US Navy Flag carved himself a niche in racing history when completing a Newmarket Group 1 triple crown of the Middle Park, Dewhurst and Darley July Cup.
That tells only half the story as his trainer Aidan O'Brien, conqueror of most of the peaks in Europe, is looking to scale The Everest, the fabulously rich sprint at Randwick in Australia in October, with this "amazing horse".
The astonishment was that the three-year-old managed to shake off three attempts this year to convert him into a Group 1-winning miler, when he would not back down but had come up short.
"He's unbelievable," said O'Brien of his fourth July Cup winner but the first since Australian import Starspangledbanner eight years ago.
"What threw us was that he was able to win a Dewhurst, after setting a strong pace, and he nearly won an Irish Guineas, probably the toughest mile any horse can run.
"He was absolutely out on his head in the final furlong but still kept trying, so he's an unbelievable little horse to be doing that."
To use an athletics analogy it was like Usain Bolt back over 100m having been beaten up by Mo Farah and co over 1,500m.
Clearly holding no grudge against his trainer, US Navy Flag unfurled his banner from the stalls, with Ryan Moore allowing him to charge down the middle of the course straight as a gun barrel.
Last year's third Brando, reshod after losing a shoe on the way to the start, came with a strong challenge but was shaken off by a length and three-quarters. That still sank any loyal naval personnel's forecast with the winner's stablemate Fleet Review third at 50-1.
There was wonderment at US Navy Flag's re-emergence as a Group 1 winner but he was following something of a blueprint for success in this six-furlong sprint.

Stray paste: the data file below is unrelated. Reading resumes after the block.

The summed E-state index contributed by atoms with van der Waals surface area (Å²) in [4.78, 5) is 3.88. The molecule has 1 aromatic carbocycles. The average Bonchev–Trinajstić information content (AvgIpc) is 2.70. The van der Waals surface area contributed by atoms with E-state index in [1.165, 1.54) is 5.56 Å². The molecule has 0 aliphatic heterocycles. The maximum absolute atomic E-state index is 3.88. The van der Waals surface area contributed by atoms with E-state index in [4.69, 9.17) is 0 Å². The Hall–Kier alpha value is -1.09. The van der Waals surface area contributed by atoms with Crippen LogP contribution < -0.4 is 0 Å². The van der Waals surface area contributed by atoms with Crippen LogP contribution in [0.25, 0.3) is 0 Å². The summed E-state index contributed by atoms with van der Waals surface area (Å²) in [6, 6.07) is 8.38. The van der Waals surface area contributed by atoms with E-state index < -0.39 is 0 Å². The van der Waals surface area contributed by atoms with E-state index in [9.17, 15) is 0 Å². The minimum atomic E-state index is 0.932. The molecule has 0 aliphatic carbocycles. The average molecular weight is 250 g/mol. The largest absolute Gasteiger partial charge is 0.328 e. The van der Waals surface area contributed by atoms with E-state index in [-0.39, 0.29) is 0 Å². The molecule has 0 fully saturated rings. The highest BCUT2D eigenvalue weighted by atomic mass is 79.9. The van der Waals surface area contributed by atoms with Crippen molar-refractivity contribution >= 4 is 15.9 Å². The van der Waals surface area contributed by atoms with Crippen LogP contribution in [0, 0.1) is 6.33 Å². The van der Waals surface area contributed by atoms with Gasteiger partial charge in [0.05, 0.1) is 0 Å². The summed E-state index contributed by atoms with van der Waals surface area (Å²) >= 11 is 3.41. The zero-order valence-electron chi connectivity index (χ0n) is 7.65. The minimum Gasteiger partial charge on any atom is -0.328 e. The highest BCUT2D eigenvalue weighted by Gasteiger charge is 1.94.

The 1980s were littered with three-year-olds who rediscovered their mojo after brave attempts at becoming milers – remember Chief Singer, Green Desert and Ajdal – and more recently came O'Brien's 2001 winner Mozart and in 2011 Dream Ahead.
The story of the race is simply told as US Navy Flag led the majority of the field down the middle of the track, with Eqtidaar and Redkirk Warrior trying to match him among a quartet on the stands' rail only to fall away.
Moore, winning his first July Cup, said: "The second came to me and probably got to a neck but he dug in – he's a very straightforward horse."
O'Brien added: "He doesn't need tactics. He's aggressive and wants to go forward, and if anything wants to take him on they'll have to be going hard."
It is likely to be the Australian sprinters who will find that out in The Everest over six furlongs on October 13 and that race being run around a bend holds no fears for connections.
Moore added: "What's important to him is the ground, today's ground."
O'Brien, so far thwarted in his attempts to conquer the early-summer American Classic scene, is looking forward to this new challenge.
"Australian racing is very strong and competitive, so it's great that we can race through the first half of the year in this country and then go down in the winter for the second half of their season," said the Ballydoyle trainer.
As to US Navy Flag's preparation, O'Brien added: "He'll probably have a little rest now, he's had a tough time, then we'll train him for The Everest."
O'Brien may be in the foothills so far in Australian racing, notwithstanding a Cox Plate and near-miss in the Melbourne Cup, but the 8-1 on offer from Paddy Power and Betfair Sportsbook for The Everest could be substantial.